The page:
The program will begin at 7:00 p.m. with Cantor Kerith Spencer-Shapiro leading the brief havdallah service, and light refreshments will be served. The program is free and open to the public. Congregation Adas Emuno is located at 254 Broad Avenue, Leonia. For more information, call 201-592-1712 or visit the website at 

Sunday, March 14, 2010

Just a photograph from the Adas Emuno Religious School to brighten this rainy Sunday!


You shall teach them diligently to your children...

Saturday, March 13, 2010

An Appeal for Adas Emuno

As a member of the Board of Trustees of Congregation Adas Emuno, I was called upon to deliver the Yom Kippur appeal last Fall.  So, I thought I would share it with you here on our congregational blog.  The appeal was made on the day of Yom Kippur, but it is an appeal that applies all year round.

Yom Kippur Appeal
Lance Strate

Whenever the subject of the Yom Kippur Appeal comes up, I have to force myself not to call it the Kol Nidre Appeal.  That's what it was called in the Reform Temple I went to when I was growing up, over in Queens, because the appeal was made during the Kol Nidre service on the eve of Yom Kippur.  I recall that it was always given by an older member of the congregation, which makes me wonder what I'm doing up here because it seems like just yesterday that I was that little kid.  And I remember them saying every year that the Kol Nidre Appeal is a silent appeal, which always puzzled me, because it always involved quite a bit of talking, sometimes for quite a length of time.  As a kid, I realized that adults often don't say what they mean, or don't say everything they mean to say, and eventually I came to understand that this silent business meant that no one would come out and ask for donations, that was what the little white envelopes were for.  Even in the years when my old Temple in Queens was facing severe financial hardships, that was not something that would be mentioned during the Kol Nidre Appeal, which always focused on the value and importance of Jewish identity, the Jewish religion, and specifically Reform Judaism and our congregation.  The Appeal did not ask for support, not for financial support, nor for volunteers to give of their time, effort, skills and services.  The speaker simply gave the reasons why we should support our congregation, and left it up to the audience to fill in the missing part of the message, that the Temple wanted, and in fact needed their support.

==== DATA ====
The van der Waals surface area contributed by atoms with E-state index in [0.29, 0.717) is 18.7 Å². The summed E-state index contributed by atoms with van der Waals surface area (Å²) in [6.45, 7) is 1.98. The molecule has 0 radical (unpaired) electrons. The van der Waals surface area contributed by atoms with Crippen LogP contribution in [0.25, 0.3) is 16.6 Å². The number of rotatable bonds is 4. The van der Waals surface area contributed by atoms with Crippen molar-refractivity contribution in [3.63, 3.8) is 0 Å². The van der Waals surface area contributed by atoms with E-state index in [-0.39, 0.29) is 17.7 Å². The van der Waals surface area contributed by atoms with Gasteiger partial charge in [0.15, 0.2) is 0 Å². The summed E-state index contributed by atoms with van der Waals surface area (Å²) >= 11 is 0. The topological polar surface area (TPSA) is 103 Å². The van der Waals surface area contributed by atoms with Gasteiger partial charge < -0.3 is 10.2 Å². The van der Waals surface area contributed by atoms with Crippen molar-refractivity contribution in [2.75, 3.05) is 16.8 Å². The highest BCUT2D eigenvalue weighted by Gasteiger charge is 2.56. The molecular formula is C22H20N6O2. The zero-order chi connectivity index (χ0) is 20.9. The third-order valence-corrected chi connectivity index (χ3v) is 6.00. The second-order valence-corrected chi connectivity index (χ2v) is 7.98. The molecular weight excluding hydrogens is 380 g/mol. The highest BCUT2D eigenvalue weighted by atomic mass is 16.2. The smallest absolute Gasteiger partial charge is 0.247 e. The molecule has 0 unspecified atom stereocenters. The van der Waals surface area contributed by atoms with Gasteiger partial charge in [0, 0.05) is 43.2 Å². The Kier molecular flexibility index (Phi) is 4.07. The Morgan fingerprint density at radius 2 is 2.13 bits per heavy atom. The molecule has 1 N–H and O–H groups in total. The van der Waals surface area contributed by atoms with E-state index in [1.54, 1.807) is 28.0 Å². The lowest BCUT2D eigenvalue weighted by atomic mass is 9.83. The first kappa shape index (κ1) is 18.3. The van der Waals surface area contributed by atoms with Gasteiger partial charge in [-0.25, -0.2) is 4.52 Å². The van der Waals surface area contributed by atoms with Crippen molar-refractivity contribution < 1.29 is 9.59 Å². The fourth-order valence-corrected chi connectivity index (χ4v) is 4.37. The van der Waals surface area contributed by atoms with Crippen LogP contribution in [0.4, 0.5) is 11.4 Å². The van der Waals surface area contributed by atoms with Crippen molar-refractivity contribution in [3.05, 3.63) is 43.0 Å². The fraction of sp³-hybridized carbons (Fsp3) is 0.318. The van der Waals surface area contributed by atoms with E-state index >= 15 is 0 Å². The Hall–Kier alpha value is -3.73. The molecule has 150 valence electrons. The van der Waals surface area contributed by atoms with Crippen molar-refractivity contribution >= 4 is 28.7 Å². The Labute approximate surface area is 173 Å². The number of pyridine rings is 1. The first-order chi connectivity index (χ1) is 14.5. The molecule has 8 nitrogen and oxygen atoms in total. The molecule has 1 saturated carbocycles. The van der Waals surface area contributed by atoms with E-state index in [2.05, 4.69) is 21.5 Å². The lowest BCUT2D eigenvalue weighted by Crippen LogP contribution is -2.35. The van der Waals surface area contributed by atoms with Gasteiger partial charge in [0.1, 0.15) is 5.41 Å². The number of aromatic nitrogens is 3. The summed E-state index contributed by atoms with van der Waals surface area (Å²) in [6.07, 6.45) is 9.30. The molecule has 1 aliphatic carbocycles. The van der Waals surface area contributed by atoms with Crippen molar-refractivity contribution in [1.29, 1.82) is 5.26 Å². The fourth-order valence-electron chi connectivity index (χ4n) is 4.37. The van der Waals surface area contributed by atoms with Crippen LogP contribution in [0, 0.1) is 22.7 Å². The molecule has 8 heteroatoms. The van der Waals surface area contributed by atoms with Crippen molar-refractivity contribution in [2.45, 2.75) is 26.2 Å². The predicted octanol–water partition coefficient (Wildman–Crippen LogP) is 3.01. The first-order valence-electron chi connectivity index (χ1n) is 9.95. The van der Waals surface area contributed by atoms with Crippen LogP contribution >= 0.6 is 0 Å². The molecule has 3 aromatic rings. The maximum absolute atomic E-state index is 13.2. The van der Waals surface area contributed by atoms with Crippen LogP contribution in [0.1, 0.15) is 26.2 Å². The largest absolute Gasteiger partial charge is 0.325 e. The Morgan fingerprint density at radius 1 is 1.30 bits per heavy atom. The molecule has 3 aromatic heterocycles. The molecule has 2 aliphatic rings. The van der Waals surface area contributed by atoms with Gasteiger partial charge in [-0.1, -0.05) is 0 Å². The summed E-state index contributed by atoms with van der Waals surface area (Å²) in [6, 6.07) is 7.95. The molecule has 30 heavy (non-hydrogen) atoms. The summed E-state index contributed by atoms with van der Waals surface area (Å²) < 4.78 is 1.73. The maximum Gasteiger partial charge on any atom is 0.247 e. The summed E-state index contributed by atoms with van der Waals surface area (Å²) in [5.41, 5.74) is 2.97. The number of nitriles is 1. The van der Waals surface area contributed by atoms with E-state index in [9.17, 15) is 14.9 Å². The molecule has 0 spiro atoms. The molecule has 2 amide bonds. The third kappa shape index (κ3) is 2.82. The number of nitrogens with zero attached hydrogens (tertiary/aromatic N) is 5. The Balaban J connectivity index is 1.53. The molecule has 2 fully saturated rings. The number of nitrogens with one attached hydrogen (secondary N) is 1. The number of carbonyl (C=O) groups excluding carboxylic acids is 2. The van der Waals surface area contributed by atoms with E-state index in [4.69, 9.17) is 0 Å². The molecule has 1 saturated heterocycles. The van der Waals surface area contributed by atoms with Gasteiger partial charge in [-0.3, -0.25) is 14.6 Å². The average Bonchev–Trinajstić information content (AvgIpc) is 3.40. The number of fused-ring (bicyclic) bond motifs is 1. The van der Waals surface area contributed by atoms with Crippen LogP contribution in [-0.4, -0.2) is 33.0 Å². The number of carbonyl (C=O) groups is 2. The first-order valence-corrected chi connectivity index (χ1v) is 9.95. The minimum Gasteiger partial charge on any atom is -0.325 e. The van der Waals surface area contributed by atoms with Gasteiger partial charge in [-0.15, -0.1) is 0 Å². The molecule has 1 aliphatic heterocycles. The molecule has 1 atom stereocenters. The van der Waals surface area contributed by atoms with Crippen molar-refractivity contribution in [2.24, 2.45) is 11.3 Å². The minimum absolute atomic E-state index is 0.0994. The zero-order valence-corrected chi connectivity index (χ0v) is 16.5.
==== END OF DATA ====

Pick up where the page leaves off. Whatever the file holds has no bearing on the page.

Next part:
The Kol Nidre Appeal was a silent appeal in part because it would be crass to speak of such things in what used to be called polite society.  It was a silent appeal as well because in Jewish religious tradition we are not supposed to work or deal with money on the Sabbath or holidays.  And how much easier it would be if we could just pass around the hat, or collection plate, or set up a basket or bin.  But we don't do that.  It would also be easier if we could threaten you with eternal damnation in the fiery depths of hell.  But we don't do that.  And it would be easier if we could tempt you with visions of an eternal reward in heaven, especially one filled with the pleasures of feasting and frolicking.  But we don't do that.  Maybe I could just say something about the opportunity to get some good karma.  Karma, mitzvah, they're both Yiddish words, right?